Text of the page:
Summer reading explores heroes and legends
Children are often asked to think about who their hero is—someone who inspires them to learn more, work harder or be a better person. Adults? Not so much. Maybe adults are busy trying to be someone’s hero, but it’s useful at all ages to have someone to inspire us.
This summer, people of all ages are invited to think about what it means to be a hero through the Heroes and Legends summer reading programs at the Cleveland Heights-University Heights Public Library. The programs will explore heroes through films, books, games, discussions, explorations, roaming the wonders of history, admiring the beauties of art, sparking the imagination, and going on quests big and small, across the globe and right here at home.
For infants through pre-K, the Tiny Titans program includes activities for parents to use with their children to promote early literacy, such as singing a song with their child. In the Every Hero Has a Story program, children from kindergarten through age 12 will work to complete 16 hours of reading, four math activities and two "noble deed" volunteer activities to win free passes and annual family passes to cultural institutions, such as the Cleveland Metroparks Zoo and Great Lakes Science Center. There will also be children’s programs at all branches, featuring magicians, musicians and the Bubble Lady throughout the summer, with a final party on Aug. 6 at the Lee Road Library.
The teen program, Library League of Heroes, encourages teens to add to the Tree of Heroes, join the Comic Book Reading Club, or drop by Super Hero Cinema every Wednesday afternoon at the Lee Road Library. Those who complete the entire program are entered into a raffle for a Kindle Fire.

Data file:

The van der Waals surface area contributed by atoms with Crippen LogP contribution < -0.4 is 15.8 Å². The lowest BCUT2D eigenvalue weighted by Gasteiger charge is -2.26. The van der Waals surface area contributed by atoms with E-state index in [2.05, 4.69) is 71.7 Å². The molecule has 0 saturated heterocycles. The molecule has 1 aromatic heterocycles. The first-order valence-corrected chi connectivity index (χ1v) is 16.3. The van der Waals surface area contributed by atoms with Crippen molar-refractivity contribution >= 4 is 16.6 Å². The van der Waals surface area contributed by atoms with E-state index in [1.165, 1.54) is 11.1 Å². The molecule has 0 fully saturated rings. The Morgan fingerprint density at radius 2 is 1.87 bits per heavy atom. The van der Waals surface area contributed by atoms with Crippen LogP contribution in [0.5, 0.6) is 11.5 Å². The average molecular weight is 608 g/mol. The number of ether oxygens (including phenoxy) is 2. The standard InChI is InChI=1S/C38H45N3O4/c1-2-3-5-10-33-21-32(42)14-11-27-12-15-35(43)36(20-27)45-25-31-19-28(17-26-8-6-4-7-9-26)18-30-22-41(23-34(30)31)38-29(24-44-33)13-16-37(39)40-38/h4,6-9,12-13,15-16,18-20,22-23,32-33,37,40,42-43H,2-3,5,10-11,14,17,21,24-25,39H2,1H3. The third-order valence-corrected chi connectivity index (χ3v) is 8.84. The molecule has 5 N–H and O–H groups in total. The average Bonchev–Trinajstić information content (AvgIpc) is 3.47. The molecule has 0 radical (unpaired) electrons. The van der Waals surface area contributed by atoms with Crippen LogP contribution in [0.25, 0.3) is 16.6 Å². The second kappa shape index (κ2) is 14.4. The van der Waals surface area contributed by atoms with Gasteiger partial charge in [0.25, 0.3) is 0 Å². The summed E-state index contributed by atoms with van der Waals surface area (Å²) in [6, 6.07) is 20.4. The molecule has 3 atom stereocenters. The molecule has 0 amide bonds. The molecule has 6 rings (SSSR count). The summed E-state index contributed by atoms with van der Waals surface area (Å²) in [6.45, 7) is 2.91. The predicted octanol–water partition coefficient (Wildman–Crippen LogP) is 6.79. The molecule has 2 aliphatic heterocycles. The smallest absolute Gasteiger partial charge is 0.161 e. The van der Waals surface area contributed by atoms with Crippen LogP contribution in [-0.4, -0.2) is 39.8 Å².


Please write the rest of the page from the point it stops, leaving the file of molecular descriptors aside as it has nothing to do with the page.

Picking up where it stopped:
For adults, the theme expands to include programs on heroic tales, mythology, folklore and real-life adventures. For every book read, a participant will be eligible for a weekly drawing for prizes, including one of three grand prizes: a Bag of Loot, with gift cards valued at $50; a Treasure Chest, with $100 in gift cards; and a Samsung Galaxy Tab 4 Nook.
In July, (Super)Heroes, an interactive exhibit in the Lee Road Art Gallery, will help visitors think about who their favorite superhero is, who their real-life hero is, and what their real-life super power may be. Visitors will be invited to participate with a Post-it note wall, and to step into the (Super)Hero set, complete with a comic book background, where they can take pictures or act out their favorite heroic moments.
Part of this project will involve recording visitors on a stop-motion camera as they participate in the activities. These images will be shared on social media and other outlets.
Summer reading programs run from June 1 to Aug. 7. For more information, stop by any Heights library, call 216-932-3600 or visit www.heightslibrary.org.
Julia Murphy is the marketing assistant for the Cleveland Heights-University Heights Public Library.